The term “climate change” has largely supplanted “global warming,” because the consequences of too much carbon dioxide in the atmosphere will include altered patterns of drought and flooding, changing tracks and intensity of storms, and re-directed ocean currents — as well as just a higher average temperature for the planet. But more heat will be part of our future, and warming is a factor that will have (and indeed already is having) profound effects on the distribution of wildlife.
Each species of plant or animal has a range of temperature in which it can survive and successfully reproduce, and these limits partly determine where a particular species is found. In particular, for insects, cold winter temperatures often define the northern limit of a species’ distribution: above a certain latitude, the average winter is simply too cold for the species to survive. But as winters grow progressively milder, many insects will expand their range to the north, taking advantage of new areas where they can survive.
Over the past year, a striking example of this process culminated in my yard in Oak Bluffs, with the apparent establishment of a small colony of a southern butterfly known as the Sachem. Twenty years ago, the Sachem, essentially a subtropical species, had never been found in Massachusetts; today, it is on the cusp of establishing itself as a permanent resident of the Bay State.
Less than an inch long, a Sachem is easily overlooked. But the species is mainly orange and both sexes (which differ dramatically from each other) show highly distinctive markings. The core of its range stretches from the southern U.S. through Mexico and into South America, and in much of this vast area, the Sachem is a common butterfly that is active year-round. It has a shorter season farther north, expanding its range each year up the East Coast into the DelMarVa Penninsula and southern New Jersey. Late-summer strays have always occurred north of this region, and in recent decades, Sachems in the New York City area became an annual event.
Butterfly observers noticed that the limit of overwintering by this species seemed to be creeping northward, setting the stage for strays or migrants to push farther up into the Northeast during the summer. So it was not much of a surprise when this subtropical insect finally made it to Massachusetts: in July 1995, two separate observers found Sachems on Martha’s Vineyard, adding this butterfly to the state’s checklist. And with dramatic speed, Sachems became an annual and apparently increasing visitor to the state. The vast majority of records came in late summer, generally involving widely scattered vagrants, and there were no clear indication that the species reproduced (let alone overwintered) in southern New England.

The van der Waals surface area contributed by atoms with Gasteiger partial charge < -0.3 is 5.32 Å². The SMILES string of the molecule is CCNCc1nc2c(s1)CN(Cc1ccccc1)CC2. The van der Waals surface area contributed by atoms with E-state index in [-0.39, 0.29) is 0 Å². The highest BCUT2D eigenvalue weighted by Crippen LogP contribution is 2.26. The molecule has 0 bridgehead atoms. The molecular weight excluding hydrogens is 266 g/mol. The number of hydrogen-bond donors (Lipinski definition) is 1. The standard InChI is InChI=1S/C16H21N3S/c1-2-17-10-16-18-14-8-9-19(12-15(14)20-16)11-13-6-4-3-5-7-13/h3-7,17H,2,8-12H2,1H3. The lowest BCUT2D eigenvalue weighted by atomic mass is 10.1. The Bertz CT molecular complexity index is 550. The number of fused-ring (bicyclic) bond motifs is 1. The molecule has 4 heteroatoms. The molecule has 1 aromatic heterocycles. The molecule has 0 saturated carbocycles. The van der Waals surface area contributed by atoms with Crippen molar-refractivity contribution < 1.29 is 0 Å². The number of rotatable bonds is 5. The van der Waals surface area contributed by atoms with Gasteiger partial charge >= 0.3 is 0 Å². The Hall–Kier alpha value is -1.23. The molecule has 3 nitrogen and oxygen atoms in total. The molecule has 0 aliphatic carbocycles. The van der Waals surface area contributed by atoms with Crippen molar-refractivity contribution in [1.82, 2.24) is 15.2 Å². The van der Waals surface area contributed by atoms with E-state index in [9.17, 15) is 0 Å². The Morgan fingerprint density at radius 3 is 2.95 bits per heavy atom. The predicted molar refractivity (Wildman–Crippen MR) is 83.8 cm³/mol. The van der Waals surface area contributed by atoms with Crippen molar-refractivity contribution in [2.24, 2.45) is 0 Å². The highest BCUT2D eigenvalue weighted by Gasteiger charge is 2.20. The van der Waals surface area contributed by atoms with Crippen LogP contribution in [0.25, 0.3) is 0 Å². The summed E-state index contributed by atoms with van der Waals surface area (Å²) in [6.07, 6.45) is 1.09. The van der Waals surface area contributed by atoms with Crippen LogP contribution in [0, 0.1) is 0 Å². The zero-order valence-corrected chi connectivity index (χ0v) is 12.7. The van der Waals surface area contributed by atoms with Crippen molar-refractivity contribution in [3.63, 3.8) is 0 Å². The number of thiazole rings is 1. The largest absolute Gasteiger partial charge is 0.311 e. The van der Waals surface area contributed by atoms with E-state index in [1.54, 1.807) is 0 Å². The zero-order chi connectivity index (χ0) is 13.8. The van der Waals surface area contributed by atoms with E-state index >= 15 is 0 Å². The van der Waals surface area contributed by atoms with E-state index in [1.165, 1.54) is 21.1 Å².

That has now changed. In late July last year, I found a female Sachem in my yard. This was a fourth record for the Island (a male had up turned at Quansoo in September 2005), and while I was delighted with the find, I didn’t consider it unusual. But in late September last year, I suddenly had Sachems all over the yard: as many as six individuals at a time, over a period of almost two weeks. While I hadn’t seen any eggs or caterpillars, it seemed probable that the female in July had laid eggs that matured successfully into the September individuals. This likely ranked among the first instances of Sachems successfully reproducing in the state.
But it got better! Early last month, another generation appeared in my yard, with a maximum of four individuals present over the course of about a week. Again, such a local concentration, with no evidence of an influx of Sachems into the region, almost surely resulted from local breeding – and also, since there was a winter between generations, of successful overwintering during the very mild 2011-2012 season. I’m optimistic that September will again bring a group of new offspring of this butterfly into my gardens.
I doubt this little colony will last long, though. A harsh winter, or even a mild one with a few extremely cold days, will probably prove too much for larvae or pupae of this butterfly to survive. But this is how the shift in insect ranges due to climate change will look: isolated colonies to the north of the current range will gradually become more frequent, occur closer to each other, and persist longer, until the Sachem has filled in a new region as a permanent resident.
We can predict other things about the local future of this butterfly. In our region, its caterpillars probably feed on crabgrass and red fescue, two non-native grasses associated with human disturbance. Sachems, therefore, when they are established here, will probably be a butterfly of settled or agricultural areas, not natural habitat. In a few decades, as a result of a changing climate, this elegant orange butterfly, once a mind-boggling rarity in Massachusetts, will almost certainly be a boring butterfly in Vineyard yards and gardens.